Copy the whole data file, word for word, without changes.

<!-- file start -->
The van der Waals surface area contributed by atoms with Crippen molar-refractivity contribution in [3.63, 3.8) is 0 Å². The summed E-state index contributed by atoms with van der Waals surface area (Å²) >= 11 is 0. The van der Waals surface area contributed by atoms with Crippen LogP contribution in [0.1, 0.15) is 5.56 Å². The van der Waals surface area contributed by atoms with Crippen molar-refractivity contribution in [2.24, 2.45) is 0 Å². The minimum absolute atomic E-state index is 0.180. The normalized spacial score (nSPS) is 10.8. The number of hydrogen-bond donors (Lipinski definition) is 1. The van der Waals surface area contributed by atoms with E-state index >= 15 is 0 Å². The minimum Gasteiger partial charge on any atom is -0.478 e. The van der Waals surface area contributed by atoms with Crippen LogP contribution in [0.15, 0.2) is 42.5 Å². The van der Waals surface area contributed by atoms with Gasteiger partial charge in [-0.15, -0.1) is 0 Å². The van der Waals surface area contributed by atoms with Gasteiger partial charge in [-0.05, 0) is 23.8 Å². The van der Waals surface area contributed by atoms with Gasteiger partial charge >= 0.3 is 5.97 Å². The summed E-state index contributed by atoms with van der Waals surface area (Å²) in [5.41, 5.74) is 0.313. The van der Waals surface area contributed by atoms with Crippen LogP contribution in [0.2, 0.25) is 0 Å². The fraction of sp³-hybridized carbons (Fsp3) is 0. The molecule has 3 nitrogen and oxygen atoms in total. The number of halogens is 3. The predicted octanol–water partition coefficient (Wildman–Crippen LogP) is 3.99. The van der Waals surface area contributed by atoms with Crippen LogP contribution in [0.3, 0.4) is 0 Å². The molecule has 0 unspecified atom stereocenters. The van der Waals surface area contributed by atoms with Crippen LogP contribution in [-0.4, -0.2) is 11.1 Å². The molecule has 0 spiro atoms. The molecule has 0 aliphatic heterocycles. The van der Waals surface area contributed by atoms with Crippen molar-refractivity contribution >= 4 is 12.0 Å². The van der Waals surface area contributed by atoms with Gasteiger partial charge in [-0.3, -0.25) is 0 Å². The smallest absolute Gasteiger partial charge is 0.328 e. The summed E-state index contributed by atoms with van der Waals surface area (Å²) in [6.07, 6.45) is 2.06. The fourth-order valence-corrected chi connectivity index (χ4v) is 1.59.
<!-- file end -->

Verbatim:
The van der Waals surface area contributed by atoms with Crippen molar-refractivity contribution in [3.63, 3.8) is 0 Å². The summed E-state index contributed by atoms with van der Waals surface area (Å²) >= 11 is 0. The van der Waals surface area contributed by atoms with Crippen LogP contribution in [0.1, 0.15) is 5.56 Å². The van der Waals surface area contributed by atoms with Crippen molar-refractivity contribution in [2.24, 2.45) is 0 Å². The minimum absolute atomic E-state index is 0.180. The normalized spacial score (nSPS) is 10.8. The number of hydrogen-bond donors (Lipinski definition) is 1. The van der Waals surface area contributed by atoms with E-state index >= 15 is 0 Å². The minimum Gasteiger partial charge on any atom is -0.478 e. The van der Waals surface area contributed by atoms with Crippen LogP contribution in [0.15, 0.2) is 42.5 Å². The van der Waals surface area contributed by atoms with Gasteiger partial charge in [-0.15, -0.1) is 0 Å². The van der Waals surface area contributed by atoms with Gasteiger partial charge in [-0.05, 0) is 23.8 Å². The van der Waals surface area contributed by atoms with Gasteiger partial charge >= 0.3 is 5.97 Å². The summed E-state index contributed by atoms with van der Waals surface area (Å²) in [5.41, 5.74) is 0.313. The van der Waals surface area contributed by atoms with Crippen LogP contribution in [0.2, 0.25) is 0 Å². The fraction of sp³-hybridized carbons (Fsp3) is 0. The molecule has 3 nitrogen and oxygen atoms in total. The number of halogens is 3. The predicted octanol–water partition coefficient (Wildman–Crippen LogP) is 3.99. The van der Waals surface area contributed by atoms with Crippen LogP contribution in [0.3, 0.4) is 0 Å². The molecule has 0 unspecified atom stereocenters. The van der Waals surface area contributed by atoms with Crippen LogP contribution in [-0.4, -0.2) is 11.1 Å². The molecule has 0 spiro atoms. The molecule has 0 aliphatic heterocycles. The van der Waals surface area contributed by atoms with Crippen molar-refractivity contribution >= 4 is 12.0 Å². The van der Waals surface area contributed by atoms with Gasteiger partial charge in [-0.3, -0.25) is 0 Å². The smallest absolute Gasteiger partial charge is 0.328 e. The summed E-state index contributed by atoms with van der Waals surface area (Å²) in [6.07, 6.45) is 2.06. The fourth-order valence-corrected chi connectivity index (χ4v) is 1.59.